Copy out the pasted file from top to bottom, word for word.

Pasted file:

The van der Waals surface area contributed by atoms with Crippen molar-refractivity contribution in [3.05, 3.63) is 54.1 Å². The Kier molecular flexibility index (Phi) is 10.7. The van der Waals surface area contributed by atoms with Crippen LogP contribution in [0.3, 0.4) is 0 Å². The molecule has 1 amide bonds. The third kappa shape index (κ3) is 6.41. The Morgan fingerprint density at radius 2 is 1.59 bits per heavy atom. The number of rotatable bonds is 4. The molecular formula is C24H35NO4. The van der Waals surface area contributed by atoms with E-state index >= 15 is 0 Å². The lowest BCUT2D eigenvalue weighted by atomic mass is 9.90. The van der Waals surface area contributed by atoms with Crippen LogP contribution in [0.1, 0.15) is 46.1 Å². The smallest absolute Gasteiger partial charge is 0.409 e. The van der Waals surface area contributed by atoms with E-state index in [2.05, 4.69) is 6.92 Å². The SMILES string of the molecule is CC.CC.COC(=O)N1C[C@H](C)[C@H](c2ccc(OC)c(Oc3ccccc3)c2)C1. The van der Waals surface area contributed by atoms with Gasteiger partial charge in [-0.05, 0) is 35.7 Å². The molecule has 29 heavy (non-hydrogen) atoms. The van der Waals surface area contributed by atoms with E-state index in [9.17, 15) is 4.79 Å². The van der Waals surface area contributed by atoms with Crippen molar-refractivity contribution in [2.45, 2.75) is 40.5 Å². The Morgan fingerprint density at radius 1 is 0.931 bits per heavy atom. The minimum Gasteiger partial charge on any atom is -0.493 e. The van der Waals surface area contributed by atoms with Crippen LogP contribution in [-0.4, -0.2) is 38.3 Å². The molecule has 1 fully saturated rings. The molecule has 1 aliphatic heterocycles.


The van der Waals surface area contributed by atoms with Crippen molar-refractivity contribution in [3.05, 3.63) is 54.1 Å². The Kier molecular flexibility index (Phi) is 10.7. The van der Waals surface area contributed by atoms with Crippen LogP contribution in [0.3, 0.4) is 0 Å². The molecule has 1 amide bonds. The third kappa shape index (κ3) is 6.41. The Morgan fingerprint density at radius 2 is 1.59 bits per heavy atom. The number of rotatable bonds is 4. The molecular formula is C24H35NO4. The van der Waals surface area contributed by atoms with E-state index >= 15 is 0 Å². The lowest BCUT2D eigenvalue weighted by atomic mass is 9.90. The van der Waals surface area contributed by atoms with Crippen LogP contribution in [0.1, 0.15) is 46.1 Å². The smallest absolute Gasteiger partial charge is 0.409 e. The van der Waals surface area contributed by atoms with E-state index in [2.05, 4.69) is 6.92 Å². The SMILES string of the molecule is CC.CC.COC(=O)N1C[C@H](C)[C@H](c2ccc(OC)c(Oc3ccccc3)c2)C1. The van der Waals surface area contributed by atoms with Gasteiger partial charge in [-0.05, 0) is 35.7 Å². The molecule has 29 heavy (non-hydrogen) atoms. The van der Waals surface area contributed by atoms with E-state index in [9.17, 15) is 4.79 Å². The van der Waals surface area contributed by atoms with Crippen molar-refractivity contribution in [2.45, 2.75) is 40.5 Å². The Morgan fingerprint density at radius 1 is 0.931 bits per heavy atom. The minimum Gasteiger partial charge on any atom is -0.493 e. The van der Waals surface area contributed by atoms with Crippen LogP contribution in [-0.4, -0.2) is 38.3 Å². The molecule has 1 fully saturated rings. The molecule has 1 aliphatic heterocycles.